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Lacrimosa - Stille CD (album) cover

STILLE

Lacrimosa

 

Progressive Metal

3.22 | 30 ratings

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semismart
Prog Reviewer
4 stars Symphonic Gothique music of the highest order played by Lestat and friend.

Lacrimosa is a German duo consisting of Tilo Wolff and Ann Nurmi formed in 1990. They have started their own record label, Hall of Sermon and have managed to produce eight studio albums, six EPs and one Live album in that time.

Lacrimosa's music is dark, melodious, ambient and symphonic in what could be described as Darkwave / Doom metal with forays into progressive, even heavy metal. Wolff seems to be the creative force and he is creative and prolific having fifteen releases in twelve years. Wolff and Nurmi share the vocal duties with Wolff doing approximately two thirds of the vocals, despite the fact that Nurmi's voice is much better. Tilo and Ann make a striking couple, they act like a couple, I'm sure they're a couple. Tilo with his Prince style 17th century clothes and two toned hair and Ann with her pretty, full, low cut, always black dresses present a royal appearance as if they the King and Queen of Goth or better yet the Vampires. Of course sometimes Ann appears in sexy under clothes and leather like a Dominatrix. But don't let their appearance scare you. This couple play music suitable for a Symphonic Hall. In fact their 2003 release, Echoes, sounds like that's exactly where it came from.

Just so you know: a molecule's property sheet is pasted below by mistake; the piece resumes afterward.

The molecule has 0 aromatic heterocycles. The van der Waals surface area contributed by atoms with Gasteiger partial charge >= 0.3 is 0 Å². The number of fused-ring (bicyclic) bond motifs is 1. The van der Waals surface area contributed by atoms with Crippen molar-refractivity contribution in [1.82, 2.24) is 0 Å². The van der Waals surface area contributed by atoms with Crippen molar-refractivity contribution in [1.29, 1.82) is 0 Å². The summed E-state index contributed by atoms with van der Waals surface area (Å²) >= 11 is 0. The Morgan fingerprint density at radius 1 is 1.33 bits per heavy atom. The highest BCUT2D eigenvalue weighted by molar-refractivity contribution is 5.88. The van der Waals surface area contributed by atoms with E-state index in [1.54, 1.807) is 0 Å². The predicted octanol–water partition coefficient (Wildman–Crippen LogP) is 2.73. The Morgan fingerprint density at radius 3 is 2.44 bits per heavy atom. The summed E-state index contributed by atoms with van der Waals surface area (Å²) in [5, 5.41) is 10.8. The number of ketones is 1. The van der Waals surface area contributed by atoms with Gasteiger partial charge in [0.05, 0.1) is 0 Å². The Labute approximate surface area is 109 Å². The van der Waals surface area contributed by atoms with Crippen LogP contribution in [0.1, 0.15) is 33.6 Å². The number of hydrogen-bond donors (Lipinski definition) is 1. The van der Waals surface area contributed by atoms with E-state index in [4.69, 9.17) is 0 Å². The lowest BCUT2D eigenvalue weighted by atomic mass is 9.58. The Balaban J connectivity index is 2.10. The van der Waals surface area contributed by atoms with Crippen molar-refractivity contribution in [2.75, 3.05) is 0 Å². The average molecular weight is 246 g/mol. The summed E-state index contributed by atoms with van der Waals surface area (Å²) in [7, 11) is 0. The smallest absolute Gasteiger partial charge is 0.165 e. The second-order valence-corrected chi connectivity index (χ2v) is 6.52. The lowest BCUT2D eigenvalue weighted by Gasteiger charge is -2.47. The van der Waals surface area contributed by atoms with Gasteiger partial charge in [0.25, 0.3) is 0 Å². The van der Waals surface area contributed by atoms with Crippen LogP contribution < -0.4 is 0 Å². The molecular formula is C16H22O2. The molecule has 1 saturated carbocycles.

I won't kid anyone, Lacrimosa is not for everyone. It's not accessible, Wolff's voice is barely average, they sing in German and the music is not particularly beautiful as say Therion. It is, however, extremely catchy, loaded with hooks, haunting and generally captivating, plus the music is somewhat varied and there's one song that even sounds like Metallica

After receiving Inferno, I proceeded to order their entire catalog, some 14 more CDs as I've mentioned. After having gone through the entire catalog a couple times I have determined that Stille is one of the three or four best albums, if not the best.

Lacrimosa uses guest musicians for their recording sessions and on the more recent albums have utilized the symphonic orchestras. On Stille they used the Bamberker Symphonic Orchestra and Deutsche Lunkewitz SängerInnen (German Lunkewitz Singers). Each succeeding album seems to get more complicated, lush and at times Bombastic.

I might add too, that Lacrimosa is quite generous with this album running over 70 minutes in length. Just think you could start this album in your Cd player and go do your weekly grocery shopping and put your groceries away to the last 15 or twenty minutes. Why would you want to do this? I don't know, but you could.

Stille

"Der Erste Tag" opens with the symphonic orchestra playing very pretty classical style music. Tilo and Ann perform a duet to backing choirs and some heavy metal parts at about the 4 minute mark. this song has progressive intensities as well as tendencies and it seems like three or four songs in one neat package